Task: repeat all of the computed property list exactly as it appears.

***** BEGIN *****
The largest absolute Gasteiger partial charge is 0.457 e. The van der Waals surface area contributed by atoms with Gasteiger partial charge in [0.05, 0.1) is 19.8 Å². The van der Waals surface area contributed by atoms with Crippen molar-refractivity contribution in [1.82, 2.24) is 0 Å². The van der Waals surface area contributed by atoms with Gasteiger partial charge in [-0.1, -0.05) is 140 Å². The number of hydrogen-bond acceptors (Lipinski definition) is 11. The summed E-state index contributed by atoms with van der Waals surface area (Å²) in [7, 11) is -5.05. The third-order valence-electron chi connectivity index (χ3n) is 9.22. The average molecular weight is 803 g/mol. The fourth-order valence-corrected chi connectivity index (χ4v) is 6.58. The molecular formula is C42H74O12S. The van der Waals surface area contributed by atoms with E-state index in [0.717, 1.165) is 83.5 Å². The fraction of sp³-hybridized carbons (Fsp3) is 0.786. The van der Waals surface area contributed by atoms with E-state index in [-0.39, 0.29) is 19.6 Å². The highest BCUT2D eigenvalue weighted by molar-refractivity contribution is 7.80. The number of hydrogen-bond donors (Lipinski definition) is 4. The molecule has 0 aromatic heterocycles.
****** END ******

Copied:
The largest absolute Gasteiger partial charge is 0.457 e. The van der Waals surface area contributed by atoms with Gasteiger partial charge in [0.05, 0.1) is 19.8 Å². The van der Waals surface area contributed by atoms with Crippen molar-refractivity contribution in [1.82, 2.24) is 0 Å². The van der Waals surface area contributed by atoms with Gasteiger partial charge in [-0.1, -0.05) is 140 Å². The number of hydrogen-bond acceptors (Lipinski definition) is 11. The summed E-state index contributed by atoms with van der Waals surface area (Å²) in [7, 11) is -5.05. The third-order valence-electron chi connectivity index (χ3n) is 9.22. The average molecular weight is 803 g/mol. The fourth-order valence-corrected chi connectivity index (χ4v) is 6.58. The molecular formula is C42H74O12S. The van der Waals surface area contributed by atoms with E-state index in [0.717, 1.165) is 83.5 Å². The fraction of sp³-hybridized carbons (Fsp3) is 0.786. The van der Waals surface area contributed by atoms with E-state index in [-0.39, 0.29) is 19.6 Å². The highest BCUT2D eigenvalue weighted by molar-refractivity contribution is 7.80. The number of hydrogen-bond donors (Lipinski definition) is 4. The molecule has 0 aromatic heterocycles.